Denys Cochin, Paris (acquired from the artist, according to the artist's notebook)
Charles Laurent, Paris (acquired in 1887)
Mme Thérèse A. Laurent (by descent from the above)
Wildenstein & Co., Inc., New York (acquired from the above)
Mr. & Mrs. Benno C. Schmidt, New York (acquired from the above in 1964 and sold: Sotheby's, New York, May 10, 2000, lot 2)
Acquired at the above sale by the present owner
Brussels, Ve Exposition des XX, 1888, no. 8 (titled Op. 163, Juillet 1887)
Paris, Pavillon de la Ville de Paris, 4e Exposition des artistes indépendants, 1888, no. 628 (titled Op. 163, Comblat-le-Château, Julliet 1887)
New York, 867 Madison Avenue (Christie, Manson & Wood), Van Gogh, Gauguin and their circle, 1968
New York, Wildenstein & Co., Inc., Nature as Scene -- French Landscape Painting from Poussin to Bonnard, 1975, no. 61
L'Art Moderne, Paris, February 5, 1888, pp. 41-45
Félix Fenéon, L'Art moderne, Paris, April 15, 1888, p. 123
Rodolphe Darzens, "L'Exposition des indépendants," La Revue moderne, May 10, 1888, p. 445
Marina Ferretti-Bocquillon, "Paul Signac au temps d'Harmonie 1895-1913," Signac et la liberation de couleur (exhibition catalogue),Westfälen Landsmuseum, Münster; Musée Grenoble & Kunstsammlungen, Weimar, 1996-97, p. 69
Francoise Cachin, Signac, Catalogue raisonné de l'oeuvre peint, Paris, 2000, no. 149, illustrated p. 183
Signac's shimmering depiction of Comblat-le-Château and its the surrounding valley in the Auvergne possesses all the hallmarks of a great Divisionist composition. Composed primarily with a bold palette of blue, purple and green, the picture captures the atmosphere of a warm summer day as the trees cast their shadows across a sun-dappled pasture. When he painted this work in the summer of 1887, Signac was well-regarded as one of the leaders of and spokesperson for a new avant-garde style of painting known as Neo-Impressionism (1886-1890), a movement which had officially begun at the closing of the eight and final Impressionist group exhibition in Paris the previous autumn. It was at this exhibition that "works appeared for the first time that were painted solely with pure, separated and balanced colors, mixing optically according to a rational method" Signac would later recall (P. Signac, "Eugène Delacroix au néo-Impressionisme," 1899, reprinted in C. Harrison & P. Wood, Art Theory, 1900-1990, Oxford & Cambridge, 1992, p. 21). At the time, though, this rational method of painting was highly radical in its juxtaposition of opposing colors and its exceedingly detailed approach to rendering a large scene in dot formation. The present work, created when Signac's technique was at its freshest, epitomizes his bold stylistic innovation. This important canvas made its public debut the following year in Paris and in Brussels at two of the most significant exhibitions in the history of Neo-Impressionism.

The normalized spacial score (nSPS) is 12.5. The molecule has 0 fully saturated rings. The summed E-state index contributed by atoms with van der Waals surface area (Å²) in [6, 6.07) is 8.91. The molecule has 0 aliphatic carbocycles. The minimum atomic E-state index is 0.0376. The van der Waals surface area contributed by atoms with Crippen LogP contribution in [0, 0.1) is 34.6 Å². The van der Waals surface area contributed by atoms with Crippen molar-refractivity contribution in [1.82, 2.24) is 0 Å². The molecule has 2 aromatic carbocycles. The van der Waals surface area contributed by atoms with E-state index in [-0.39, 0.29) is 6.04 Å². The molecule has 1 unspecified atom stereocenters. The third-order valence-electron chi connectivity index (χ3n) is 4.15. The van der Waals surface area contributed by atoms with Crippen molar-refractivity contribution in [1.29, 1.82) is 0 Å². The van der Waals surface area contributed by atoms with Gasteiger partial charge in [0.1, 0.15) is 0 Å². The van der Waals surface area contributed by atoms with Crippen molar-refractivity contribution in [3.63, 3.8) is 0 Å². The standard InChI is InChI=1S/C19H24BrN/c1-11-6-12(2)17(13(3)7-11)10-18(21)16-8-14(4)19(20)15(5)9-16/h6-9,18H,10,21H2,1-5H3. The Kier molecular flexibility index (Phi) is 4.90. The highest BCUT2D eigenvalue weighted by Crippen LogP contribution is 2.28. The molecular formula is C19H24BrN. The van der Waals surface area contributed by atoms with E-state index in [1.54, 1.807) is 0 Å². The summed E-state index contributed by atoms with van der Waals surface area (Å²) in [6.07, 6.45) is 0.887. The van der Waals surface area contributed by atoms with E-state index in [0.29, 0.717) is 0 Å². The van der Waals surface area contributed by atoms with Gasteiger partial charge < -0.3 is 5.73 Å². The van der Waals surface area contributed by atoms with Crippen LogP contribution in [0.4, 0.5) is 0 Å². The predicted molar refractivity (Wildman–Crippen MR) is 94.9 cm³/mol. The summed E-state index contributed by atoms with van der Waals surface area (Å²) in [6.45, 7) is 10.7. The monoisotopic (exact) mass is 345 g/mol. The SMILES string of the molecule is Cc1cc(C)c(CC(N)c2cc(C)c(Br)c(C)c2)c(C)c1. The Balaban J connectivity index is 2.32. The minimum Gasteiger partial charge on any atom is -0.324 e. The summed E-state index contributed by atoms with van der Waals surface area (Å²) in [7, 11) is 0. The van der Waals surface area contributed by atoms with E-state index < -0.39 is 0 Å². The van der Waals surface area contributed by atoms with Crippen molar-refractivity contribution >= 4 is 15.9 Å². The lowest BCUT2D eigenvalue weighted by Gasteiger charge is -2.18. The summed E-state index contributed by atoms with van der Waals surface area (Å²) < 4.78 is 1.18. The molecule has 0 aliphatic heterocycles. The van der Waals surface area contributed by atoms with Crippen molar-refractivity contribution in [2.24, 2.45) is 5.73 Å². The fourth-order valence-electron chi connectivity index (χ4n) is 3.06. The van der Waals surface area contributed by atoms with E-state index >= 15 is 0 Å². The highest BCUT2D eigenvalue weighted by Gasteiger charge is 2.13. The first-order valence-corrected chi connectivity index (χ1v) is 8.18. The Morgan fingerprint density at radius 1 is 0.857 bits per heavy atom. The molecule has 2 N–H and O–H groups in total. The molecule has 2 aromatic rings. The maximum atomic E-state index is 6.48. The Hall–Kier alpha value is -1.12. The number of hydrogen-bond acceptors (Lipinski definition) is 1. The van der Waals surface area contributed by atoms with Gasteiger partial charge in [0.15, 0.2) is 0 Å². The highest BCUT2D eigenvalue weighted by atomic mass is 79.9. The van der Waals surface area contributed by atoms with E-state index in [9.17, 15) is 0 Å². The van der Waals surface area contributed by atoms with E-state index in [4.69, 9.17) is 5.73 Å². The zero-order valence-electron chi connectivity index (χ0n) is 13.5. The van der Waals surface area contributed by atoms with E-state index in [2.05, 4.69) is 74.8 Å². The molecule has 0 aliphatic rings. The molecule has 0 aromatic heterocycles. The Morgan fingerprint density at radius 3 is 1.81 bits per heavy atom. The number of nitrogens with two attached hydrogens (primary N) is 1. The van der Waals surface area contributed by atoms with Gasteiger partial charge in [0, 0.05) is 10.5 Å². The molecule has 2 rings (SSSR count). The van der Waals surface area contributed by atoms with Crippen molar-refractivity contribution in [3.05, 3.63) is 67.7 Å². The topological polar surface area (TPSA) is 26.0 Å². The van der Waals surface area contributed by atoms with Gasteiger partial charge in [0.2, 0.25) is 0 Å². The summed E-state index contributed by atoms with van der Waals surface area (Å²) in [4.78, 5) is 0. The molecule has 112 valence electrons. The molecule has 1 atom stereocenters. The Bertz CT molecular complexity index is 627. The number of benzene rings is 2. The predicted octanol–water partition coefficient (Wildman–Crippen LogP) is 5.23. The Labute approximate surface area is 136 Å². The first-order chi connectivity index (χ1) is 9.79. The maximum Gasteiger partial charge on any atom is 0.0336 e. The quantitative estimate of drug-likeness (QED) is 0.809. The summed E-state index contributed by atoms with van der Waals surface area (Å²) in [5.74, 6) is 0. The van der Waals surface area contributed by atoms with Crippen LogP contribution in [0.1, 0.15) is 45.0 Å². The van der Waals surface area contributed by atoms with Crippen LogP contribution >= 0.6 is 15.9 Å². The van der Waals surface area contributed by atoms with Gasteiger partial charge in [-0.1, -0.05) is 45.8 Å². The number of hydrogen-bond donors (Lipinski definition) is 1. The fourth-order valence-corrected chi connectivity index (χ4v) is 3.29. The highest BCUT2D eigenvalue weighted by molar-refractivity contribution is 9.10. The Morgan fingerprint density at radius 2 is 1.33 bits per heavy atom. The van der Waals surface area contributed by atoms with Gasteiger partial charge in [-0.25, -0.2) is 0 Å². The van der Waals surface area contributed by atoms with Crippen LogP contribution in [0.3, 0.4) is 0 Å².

Years after he painted the present composition, Signac continued to champion the pointillism and its great contribution to future generations of artists. He recognized that the Neo-Impressionist artists had paved a new way through uncharted artistic territory, and he concluded that the creative burden on future artists had been lessened by the discovery of these new painterly techniques: "In any case, they will not have repeated that which had been done before; they will have the risky honour of having produced a new way, of expressing a personal ideal. They can develop, but always on the bases of purity and of contrast; they knew the importance and charm of these too well ever to renounce them. Gradually freed from the hindrances of their beginnings, the technique of separation, which permitted them to express their dreams in colour, became more supple and advanced, promising even more fertile resources. And if there is no artist among them whose genius allows him to develop this technique further, at least they have simplified his task. The triumphant colourist has only to appear: his palette has been prepared for him" (P. Signac, Op. cit., p. 23).
The inscription Opus 163 refers to a numbering system devised by Charles Henry that related the rhythmic and harmonic principles of music and painting. Between 1887 and 1891, Signac used Henry's code, along with Whistler's precedent of musical titles, to identify his own paintings. The present work is closely related to another composition of the same year, Opus 160, in the collection of Musée des Beaux-Arts, Liège.
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